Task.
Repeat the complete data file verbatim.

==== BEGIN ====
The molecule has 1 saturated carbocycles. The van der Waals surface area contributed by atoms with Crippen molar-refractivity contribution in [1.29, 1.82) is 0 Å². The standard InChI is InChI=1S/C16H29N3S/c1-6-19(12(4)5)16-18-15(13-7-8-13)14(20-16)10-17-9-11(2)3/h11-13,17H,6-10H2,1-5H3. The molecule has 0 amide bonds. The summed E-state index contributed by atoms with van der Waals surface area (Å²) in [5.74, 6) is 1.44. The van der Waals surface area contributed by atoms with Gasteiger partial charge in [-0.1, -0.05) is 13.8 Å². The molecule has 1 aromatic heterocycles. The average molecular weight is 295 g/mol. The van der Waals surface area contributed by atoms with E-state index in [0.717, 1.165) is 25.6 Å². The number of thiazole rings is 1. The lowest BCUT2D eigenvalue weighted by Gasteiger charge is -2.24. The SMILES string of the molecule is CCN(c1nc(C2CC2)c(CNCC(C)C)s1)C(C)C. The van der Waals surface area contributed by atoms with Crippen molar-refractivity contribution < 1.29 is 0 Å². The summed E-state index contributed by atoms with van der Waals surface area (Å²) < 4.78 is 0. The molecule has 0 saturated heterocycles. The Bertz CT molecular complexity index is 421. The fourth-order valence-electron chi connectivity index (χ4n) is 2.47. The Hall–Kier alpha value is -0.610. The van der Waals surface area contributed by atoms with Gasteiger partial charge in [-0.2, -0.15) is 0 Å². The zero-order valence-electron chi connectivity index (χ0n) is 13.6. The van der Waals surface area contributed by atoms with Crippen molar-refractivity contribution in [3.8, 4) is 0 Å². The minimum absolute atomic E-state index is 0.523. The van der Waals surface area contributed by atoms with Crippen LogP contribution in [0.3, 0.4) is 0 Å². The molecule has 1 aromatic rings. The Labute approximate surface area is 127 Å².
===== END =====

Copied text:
The molecule has 1 saturated carbocycles. The van der Waals surface area contributed by atoms with Crippen molar-refractivity contribution in [1.29, 1.82) is 0 Å². The standard InChI is InChI=1S/C16H29N3S/c1-6-19(12(4)5)16-18-15(13-7-8-13)14(20-16)10-17-9-11(2)3/h11-13,17H,6-10H2,1-5H3. The molecule has 0 amide bonds. The summed E-state index contributed by atoms with van der Waals surface area (Å²) in [5.74, 6) is 1.44. The van der Waals surface area contributed by atoms with Gasteiger partial charge in [-0.1, -0.05) is 13.8 Å². The molecule has 1 aromatic heterocycles. The average molecular weight is 295 g/mol. The van der Waals surface area contributed by atoms with E-state index in [0.717, 1.165) is 25.6 Å². The number of thiazole rings is 1. The lowest BCUT2D eigenvalue weighted by Gasteiger charge is -2.24. The SMILES string of the molecule is CCN(c1nc(C2CC2)c(CNCC(C)C)s1)C(C)C. The van der Waals surface area contributed by atoms with Crippen molar-refractivity contribution < 1.29 is 0 Å². The summed E-state index contributed by atoms with van der Waals surface area (Å²) < 4.78 is 0. The molecule has 0 saturated heterocycles. The Bertz CT molecular complexity index is 421. The fourth-order valence-electron chi connectivity index (χ4n) is 2.47. The Hall–Kier alpha value is -0.610. The van der Waals surface area contributed by atoms with Gasteiger partial charge in [-0.2, -0.15) is 0 Å². The zero-order valence-electron chi connectivity index (χ0n) is 13.6. The van der Waals surface area contributed by atoms with Crippen molar-refractivity contribution in [3.8, 4) is 0 Å². The minimum absolute atomic E-state index is 0.523. The van der Waals surface area contributed by atoms with Crippen LogP contribution in [0.3, 0.4) is 0 Å². The molecule has 1 aromatic rings. The Labute approximate surface area is 127 Å².